You can also use plot twists to change the fortune of a character. This twist actually has a name, and it is called peripetia. Usually, a peripetia twist if a shift from good fortune to bad. This twist is often tragic, devastating, and emotional. An example of a peripetia twist could be the death of an adored character.

Using plot twists effectively keeps readers on their toes and prevents them from becoming bored while reading.

Try freewriting as a method to create plot twists if you feel stuck

Plot twists are complicated. They features webs of lies and deception and they require a plan. Writing plot twists can become tiring to write because of the thought process behind them.

A strategy you can use when you feel stuck while creating a plot twist is freewriting. There is no formal way to freewrite; it means exactly what it sounds like. When freewriting, you write whatever comes into your head. Do not think too much and do not plan. Let your mind escape, and for however long you want, write what you feel. Freewriting allows you to stop overthinking your writing, and let your characters create the plot twists.

Keep your readers guessing

Having your readers constantly unsure of what is happening in a novel keeps them reading and craving more of the story.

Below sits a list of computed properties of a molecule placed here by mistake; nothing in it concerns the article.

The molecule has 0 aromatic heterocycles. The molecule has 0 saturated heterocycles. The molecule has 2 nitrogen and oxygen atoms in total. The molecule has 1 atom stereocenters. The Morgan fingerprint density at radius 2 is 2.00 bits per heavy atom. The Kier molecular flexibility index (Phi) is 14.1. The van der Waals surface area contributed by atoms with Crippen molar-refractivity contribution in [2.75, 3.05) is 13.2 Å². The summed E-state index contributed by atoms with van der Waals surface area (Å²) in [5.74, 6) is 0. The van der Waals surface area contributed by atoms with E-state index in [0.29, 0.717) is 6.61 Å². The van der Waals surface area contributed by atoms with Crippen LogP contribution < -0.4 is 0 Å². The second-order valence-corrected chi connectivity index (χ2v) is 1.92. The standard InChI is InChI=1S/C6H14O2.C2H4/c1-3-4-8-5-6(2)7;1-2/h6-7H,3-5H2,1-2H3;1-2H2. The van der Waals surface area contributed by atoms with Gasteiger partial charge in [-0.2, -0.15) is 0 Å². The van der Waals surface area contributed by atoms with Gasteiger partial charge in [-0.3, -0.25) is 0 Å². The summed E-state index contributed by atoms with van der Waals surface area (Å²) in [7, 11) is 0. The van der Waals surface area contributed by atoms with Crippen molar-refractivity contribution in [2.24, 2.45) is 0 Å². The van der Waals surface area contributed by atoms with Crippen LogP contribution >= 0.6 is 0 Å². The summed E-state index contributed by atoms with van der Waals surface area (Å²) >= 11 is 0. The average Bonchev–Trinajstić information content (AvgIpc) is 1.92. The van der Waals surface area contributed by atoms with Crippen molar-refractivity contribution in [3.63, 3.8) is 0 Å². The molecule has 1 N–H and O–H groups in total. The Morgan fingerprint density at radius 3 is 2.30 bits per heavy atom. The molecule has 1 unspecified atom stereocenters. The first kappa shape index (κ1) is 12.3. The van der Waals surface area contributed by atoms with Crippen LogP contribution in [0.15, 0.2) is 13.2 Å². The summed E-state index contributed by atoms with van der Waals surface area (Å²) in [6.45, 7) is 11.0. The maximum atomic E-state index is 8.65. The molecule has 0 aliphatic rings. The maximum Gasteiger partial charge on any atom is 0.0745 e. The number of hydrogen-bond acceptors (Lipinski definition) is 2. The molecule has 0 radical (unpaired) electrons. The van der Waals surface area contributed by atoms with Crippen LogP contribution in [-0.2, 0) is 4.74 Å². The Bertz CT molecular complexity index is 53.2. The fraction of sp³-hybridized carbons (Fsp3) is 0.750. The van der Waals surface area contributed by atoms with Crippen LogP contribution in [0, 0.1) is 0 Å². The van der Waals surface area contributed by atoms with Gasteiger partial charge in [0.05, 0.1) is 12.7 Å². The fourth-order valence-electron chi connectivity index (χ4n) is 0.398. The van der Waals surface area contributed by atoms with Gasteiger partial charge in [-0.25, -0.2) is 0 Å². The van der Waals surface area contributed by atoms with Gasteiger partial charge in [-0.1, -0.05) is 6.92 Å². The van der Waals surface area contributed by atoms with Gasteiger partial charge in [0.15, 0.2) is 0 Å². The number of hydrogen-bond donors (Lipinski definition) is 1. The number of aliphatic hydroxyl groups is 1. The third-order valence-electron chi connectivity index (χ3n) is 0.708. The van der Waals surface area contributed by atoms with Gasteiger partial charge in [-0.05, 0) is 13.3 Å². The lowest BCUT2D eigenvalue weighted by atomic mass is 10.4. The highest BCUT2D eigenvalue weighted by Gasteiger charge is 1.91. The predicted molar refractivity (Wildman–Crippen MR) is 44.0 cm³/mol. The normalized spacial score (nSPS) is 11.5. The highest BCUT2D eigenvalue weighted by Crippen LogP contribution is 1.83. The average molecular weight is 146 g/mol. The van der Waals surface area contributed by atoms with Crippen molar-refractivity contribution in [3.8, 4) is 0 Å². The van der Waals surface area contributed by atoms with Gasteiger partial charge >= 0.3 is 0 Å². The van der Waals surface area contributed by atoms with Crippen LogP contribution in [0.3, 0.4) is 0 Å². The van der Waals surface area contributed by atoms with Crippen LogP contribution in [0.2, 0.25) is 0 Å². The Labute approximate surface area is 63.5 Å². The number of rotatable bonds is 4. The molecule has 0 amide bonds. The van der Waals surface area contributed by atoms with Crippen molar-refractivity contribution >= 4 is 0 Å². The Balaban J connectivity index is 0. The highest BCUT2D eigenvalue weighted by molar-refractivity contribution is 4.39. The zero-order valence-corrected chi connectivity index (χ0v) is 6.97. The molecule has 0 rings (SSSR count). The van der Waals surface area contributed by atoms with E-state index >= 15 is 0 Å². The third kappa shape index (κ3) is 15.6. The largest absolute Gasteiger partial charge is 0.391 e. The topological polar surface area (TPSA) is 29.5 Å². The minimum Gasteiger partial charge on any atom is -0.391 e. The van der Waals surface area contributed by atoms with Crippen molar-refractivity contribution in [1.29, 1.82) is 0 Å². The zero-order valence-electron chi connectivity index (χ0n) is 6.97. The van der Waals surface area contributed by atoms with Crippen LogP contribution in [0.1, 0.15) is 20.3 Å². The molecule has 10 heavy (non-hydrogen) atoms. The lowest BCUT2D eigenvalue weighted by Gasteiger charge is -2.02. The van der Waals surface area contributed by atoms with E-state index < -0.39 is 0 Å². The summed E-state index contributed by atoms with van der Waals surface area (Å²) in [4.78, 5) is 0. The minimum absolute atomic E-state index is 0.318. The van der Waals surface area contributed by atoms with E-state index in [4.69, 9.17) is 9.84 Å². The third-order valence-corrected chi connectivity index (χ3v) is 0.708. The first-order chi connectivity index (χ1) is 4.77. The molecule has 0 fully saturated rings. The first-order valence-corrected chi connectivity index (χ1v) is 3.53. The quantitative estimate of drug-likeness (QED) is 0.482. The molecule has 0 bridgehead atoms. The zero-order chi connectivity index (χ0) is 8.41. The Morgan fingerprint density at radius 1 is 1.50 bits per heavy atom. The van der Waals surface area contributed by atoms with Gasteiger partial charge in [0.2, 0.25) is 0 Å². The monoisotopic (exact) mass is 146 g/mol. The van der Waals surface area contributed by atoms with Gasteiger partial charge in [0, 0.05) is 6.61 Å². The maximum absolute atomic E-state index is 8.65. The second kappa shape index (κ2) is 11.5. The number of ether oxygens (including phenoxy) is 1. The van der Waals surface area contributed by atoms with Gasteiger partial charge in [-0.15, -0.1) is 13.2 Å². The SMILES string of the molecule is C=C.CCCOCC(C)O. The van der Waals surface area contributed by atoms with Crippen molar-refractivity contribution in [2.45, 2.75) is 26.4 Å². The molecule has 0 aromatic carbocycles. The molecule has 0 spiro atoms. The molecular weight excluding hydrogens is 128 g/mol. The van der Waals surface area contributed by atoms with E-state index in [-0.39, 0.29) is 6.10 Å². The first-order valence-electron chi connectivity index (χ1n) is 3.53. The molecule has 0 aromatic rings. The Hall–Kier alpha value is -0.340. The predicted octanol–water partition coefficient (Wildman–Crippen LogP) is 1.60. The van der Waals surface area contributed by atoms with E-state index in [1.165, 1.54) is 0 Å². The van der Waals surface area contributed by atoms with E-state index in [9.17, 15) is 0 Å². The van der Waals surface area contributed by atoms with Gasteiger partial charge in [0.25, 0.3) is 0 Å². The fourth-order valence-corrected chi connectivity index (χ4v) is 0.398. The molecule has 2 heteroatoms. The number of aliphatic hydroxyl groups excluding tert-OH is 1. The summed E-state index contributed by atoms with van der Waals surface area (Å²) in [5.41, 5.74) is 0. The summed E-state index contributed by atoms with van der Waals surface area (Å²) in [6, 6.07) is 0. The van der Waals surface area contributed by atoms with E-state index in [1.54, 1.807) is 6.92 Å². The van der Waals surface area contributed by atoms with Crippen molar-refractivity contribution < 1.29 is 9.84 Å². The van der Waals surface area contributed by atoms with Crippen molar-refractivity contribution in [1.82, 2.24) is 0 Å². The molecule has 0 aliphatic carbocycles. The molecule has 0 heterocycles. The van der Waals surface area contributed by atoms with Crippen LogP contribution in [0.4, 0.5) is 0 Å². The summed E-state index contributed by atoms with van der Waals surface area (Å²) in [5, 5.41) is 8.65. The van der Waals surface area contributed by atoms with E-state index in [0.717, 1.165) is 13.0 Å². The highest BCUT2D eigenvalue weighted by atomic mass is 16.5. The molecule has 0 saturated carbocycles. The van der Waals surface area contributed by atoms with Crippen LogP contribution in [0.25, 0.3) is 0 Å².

I love reading books where the author has a “no one is safe” mentality. This mentality keeps me engaged and constantly guessing what is going to happen. It also adds so much tension to the story.

The “no one is safe mentality” is one way to keep readers guessing, but another way would be adding a plot twist inside a plot twist. Readers will not expect another twist directly after a twist just took place, so it’s definitely one way to keep the story moving quickly.

Ask yourself important questions

As a writer, it is important to know if your plot twist is needed for the story, if it makes sense, and if it is believable. Even if a plot twist is absolutely jaw dropping, if it doesn’t follow the narrative and if the readers don’t buy what is taking place, the jaw dropping factor will reduce.

Keep the story moving

Imagine you’ve reached the plot twist, you are thrilled and completely in awe of what is taking place in the novel you’re reading, and then suddenly, everything comes to a halt and the end of the novel is dull.  

You must keep your story moving after the plot twist! By this point, when you’ve been successful in creating your plot twist, you have the readers in the palm of your hand, eagerly awaiting the events that will take place. This is the time to add the action and tension.

As a reader I often spend a lot of time trying to figure out how my favourite authors are able to create such fantastic plot twists. I will read books over and over again looking for clues and trying to figure out how I missed certain elements. I think the best piece of advice regarding writing plot twists would be to not overthink and to not put so much pressure on yourself. Let the ideas flow through you, brainstorm, be passionate about your story, and then you have everything you need to write an amazing plot twist.